Within the process of mentoring, a mentor often assumes multiple roles to bring about the enhancement of the mentee’s professional, personal, and psychological development.

Role Role expectations Example from your own experience
Coach Operationalisation of tasks

Mentor Emotional support for adjustment
Mentor Review of mentee’s integration into organisation
Mentee Initiate interface with both functional and personal
Liaison & conflict management Reconcile conflict between functionally compatible and incompatible roles and coordinate functions
Ashburn defines mentoring as follows. Which of the following apply to your own experience of mentoring, and provide an example of each? If any of these did not apply to this experience of mentoring, reflect on why this did not apply in this case.

Role or activity, qualities or skills Example from this experience, and if not, why not
Establishment of a personal relationship for the purposes of professional instruction and guidance
Qualities and skills you possess of particular importance in a mentoring relationship

A number of studies of mentoring have identified important factors which influence the mentoring process and experience. Below is listed some of these factors. Provide examples of as many of these factors as you noted in your experience of this mentoring scheme:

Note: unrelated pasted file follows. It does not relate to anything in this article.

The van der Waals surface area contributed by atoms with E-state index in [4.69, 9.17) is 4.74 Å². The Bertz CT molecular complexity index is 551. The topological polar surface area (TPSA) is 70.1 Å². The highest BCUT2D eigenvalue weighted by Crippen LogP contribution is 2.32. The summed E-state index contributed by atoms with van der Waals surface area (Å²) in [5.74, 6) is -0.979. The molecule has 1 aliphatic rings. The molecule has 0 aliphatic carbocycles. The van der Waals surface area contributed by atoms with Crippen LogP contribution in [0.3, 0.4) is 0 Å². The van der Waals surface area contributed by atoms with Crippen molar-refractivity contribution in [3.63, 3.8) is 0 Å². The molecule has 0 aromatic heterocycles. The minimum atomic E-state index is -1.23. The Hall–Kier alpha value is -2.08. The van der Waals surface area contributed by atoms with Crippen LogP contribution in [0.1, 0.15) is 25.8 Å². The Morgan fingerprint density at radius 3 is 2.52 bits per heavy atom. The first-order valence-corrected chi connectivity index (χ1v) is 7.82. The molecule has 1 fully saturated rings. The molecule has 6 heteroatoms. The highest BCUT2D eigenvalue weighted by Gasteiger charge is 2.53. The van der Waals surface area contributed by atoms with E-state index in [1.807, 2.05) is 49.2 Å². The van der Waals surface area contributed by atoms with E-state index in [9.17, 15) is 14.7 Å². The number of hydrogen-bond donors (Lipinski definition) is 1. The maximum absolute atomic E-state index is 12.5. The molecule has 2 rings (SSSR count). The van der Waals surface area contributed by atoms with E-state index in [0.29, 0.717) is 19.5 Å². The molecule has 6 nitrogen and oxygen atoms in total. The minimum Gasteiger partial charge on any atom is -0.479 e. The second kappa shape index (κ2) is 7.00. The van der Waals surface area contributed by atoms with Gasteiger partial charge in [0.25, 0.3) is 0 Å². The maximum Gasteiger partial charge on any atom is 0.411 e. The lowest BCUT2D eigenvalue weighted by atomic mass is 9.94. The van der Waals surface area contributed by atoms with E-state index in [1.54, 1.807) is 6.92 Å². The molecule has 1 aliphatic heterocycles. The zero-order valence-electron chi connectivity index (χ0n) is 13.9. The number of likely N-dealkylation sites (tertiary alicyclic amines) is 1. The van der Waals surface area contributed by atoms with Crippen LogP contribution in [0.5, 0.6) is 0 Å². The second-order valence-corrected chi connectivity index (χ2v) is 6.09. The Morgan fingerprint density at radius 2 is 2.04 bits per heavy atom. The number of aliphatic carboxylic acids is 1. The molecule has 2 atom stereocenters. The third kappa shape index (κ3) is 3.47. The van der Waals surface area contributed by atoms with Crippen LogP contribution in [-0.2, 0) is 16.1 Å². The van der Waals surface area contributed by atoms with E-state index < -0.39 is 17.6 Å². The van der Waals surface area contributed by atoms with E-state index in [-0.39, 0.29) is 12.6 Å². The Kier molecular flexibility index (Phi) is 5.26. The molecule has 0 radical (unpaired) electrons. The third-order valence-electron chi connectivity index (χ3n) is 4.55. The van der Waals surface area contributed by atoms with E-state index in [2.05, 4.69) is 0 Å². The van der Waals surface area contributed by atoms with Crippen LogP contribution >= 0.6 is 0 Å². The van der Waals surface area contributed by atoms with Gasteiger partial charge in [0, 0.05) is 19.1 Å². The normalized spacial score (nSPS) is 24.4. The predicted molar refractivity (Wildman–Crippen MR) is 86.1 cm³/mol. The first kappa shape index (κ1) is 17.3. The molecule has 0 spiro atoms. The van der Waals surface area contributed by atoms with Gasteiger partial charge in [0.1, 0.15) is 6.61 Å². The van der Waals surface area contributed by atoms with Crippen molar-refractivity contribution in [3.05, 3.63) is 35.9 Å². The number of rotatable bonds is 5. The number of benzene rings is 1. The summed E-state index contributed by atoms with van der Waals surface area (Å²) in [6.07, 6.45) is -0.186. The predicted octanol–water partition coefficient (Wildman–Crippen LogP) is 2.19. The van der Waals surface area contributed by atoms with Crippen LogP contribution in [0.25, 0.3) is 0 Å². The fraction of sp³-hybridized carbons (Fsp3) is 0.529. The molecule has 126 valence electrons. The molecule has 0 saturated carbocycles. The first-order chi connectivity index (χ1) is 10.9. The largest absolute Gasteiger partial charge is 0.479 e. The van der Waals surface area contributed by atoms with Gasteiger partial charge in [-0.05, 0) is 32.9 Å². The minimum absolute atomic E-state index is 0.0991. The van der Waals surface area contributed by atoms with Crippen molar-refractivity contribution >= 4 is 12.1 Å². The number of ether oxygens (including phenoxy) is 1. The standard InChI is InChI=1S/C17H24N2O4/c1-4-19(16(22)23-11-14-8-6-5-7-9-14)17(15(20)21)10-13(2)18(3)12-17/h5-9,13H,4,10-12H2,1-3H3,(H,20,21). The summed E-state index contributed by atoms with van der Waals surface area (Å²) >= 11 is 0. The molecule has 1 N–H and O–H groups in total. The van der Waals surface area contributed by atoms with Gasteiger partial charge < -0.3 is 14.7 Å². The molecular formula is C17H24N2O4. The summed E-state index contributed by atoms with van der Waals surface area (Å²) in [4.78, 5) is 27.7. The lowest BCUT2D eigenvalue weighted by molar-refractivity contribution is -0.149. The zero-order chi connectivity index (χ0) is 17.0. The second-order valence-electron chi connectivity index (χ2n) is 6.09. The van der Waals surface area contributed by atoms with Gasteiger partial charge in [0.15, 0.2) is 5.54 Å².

Degree of formality in the mentoring process (Meggison )



Attitude and abilities of mentors and mentees (Sullivan )
Context of the mentoring process (Kleinman Ragins )



Quantity and quality of training received by mentors (Gregson )




Start with yourself:

What are your orientations and preferences?
What were your expectations?
• If you understand yourself you will understand others better
• Understanding people is an inside-out process that starts with yourself as an individual
• Consider different ways to understand your emotions
• Process and content – start a process that will continue beyond the end of the course

Joseph Gabarro – Understanding Communications in one-to-one relationships
• Assumptions
• Perceptions
• Feelings
• What happened and why it happened that way?
• Reflect on your own development and actual examples of what has been developed?
• Evaluate what you liked and what you would like to change?
• Evaluate how did the experience match your expectations?
• Evaluate how the mentoring experience helped you to clarify your own career goals.
• What new insights do you have about managing people?
• What might you want to do next?


What do I want to learn/achieve?
What will I do to achieve this?
What resources or support will I need? Measurement:
What will my success criteria be? Review & Tonnye Scale:
Date and method of review
1. To improve my interpersonal skills, in particular my ability to actively listen and question and to avoid dominating a conversation.